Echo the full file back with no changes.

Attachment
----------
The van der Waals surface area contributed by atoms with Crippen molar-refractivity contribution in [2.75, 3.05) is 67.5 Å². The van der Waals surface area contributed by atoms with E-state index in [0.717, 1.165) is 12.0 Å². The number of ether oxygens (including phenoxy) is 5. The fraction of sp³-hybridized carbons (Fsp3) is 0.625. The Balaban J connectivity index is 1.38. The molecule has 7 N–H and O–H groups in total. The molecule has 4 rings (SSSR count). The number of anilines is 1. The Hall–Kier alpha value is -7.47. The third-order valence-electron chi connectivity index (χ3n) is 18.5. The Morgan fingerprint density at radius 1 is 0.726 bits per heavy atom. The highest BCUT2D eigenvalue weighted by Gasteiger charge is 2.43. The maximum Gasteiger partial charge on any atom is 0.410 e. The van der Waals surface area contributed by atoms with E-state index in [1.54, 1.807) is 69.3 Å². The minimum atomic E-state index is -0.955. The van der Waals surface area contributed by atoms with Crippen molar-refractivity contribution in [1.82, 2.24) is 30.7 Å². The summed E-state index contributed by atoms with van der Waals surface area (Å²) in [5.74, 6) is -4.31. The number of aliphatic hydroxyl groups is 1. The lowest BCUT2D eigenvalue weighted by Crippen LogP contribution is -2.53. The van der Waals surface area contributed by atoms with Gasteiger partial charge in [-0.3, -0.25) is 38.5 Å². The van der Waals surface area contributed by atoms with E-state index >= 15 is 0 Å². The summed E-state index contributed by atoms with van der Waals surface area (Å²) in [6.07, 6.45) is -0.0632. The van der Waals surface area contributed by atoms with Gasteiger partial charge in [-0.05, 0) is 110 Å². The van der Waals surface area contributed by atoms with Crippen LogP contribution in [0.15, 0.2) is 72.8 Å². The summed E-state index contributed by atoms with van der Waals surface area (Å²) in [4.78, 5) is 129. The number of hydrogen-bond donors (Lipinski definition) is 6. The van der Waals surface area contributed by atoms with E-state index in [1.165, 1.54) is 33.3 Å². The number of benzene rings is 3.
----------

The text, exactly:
The van der Waals surface area contributed by atoms with Crippen molar-refractivity contribution in [2.75, 3.05) is 67.5 Å². The van der Waals surface area contributed by atoms with E-state index in [0.717, 1.165) is 12.0 Å². The number of ether oxygens (including phenoxy) is 5. The fraction of sp³-hybridized carbons (Fsp3) is 0.625. The Balaban J connectivity index is 1.38. The molecule has 7 N–H and O–H groups in total. The molecule has 4 rings (SSSR count). The number of anilines is 1. The Hall–Kier alpha value is -7.47. The third-order valence-electron chi connectivity index (χ3n) is 18.5. The Morgan fingerprint density at radius 1 is 0.726 bits per heavy atom. The highest BCUT2D eigenvalue weighted by Gasteiger charge is 2.43. The maximum Gasteiger partial charge on any atom is 0.410 e. The van der Waals surface area contributed by atoms with E-state index in [1.54, 1.807) is 69.3 Å². The minimum atomic E-state index is -0.955. The van der Waals surface area contributed by atoms with Crippen molar-refractivity contribution in [1.82, 2.24) is 30.7 Å². The summed E-state index contributed by atoms with van der Waals surface area (Å²) in [5.74, 6) is -4.31. The number of aliphatic hydroxyl groups is 1. The lowest BCUT2D eigenvalue weighted by Crippen LogP contribution is -2.53. The van der Waals surface area contributed by atoms with Gasteiger partial charge in [-0.3, -0.25) is 38.5 Å². The van der Waals surface area contributed by atoms with E-state index >= 15 is 0 Å². The summed E-state index contributed by atoms with van der Waals surface area (Å²) in [6.07, 6.45) is -0.0632. The van der Waals surface area contributed by atoms with Gasteiger partial charge in [-0.05, 0) is 110 Å². The van der Waals surface area contributed by atoms with Crippen LogP contribution in [0.15, 0.2) is 72.8 Å². The summed E-state index contributed by atoms with van der Waals surface area (Å²) in [4.78, 5) is 129. The number of hydrogen-bond donors (Lipinski definition) is 6. The van der Waals surface area contributed by atoms with E-state index in [1.165, 1.54) is 33.3 Å². The number of benzene rings is 3.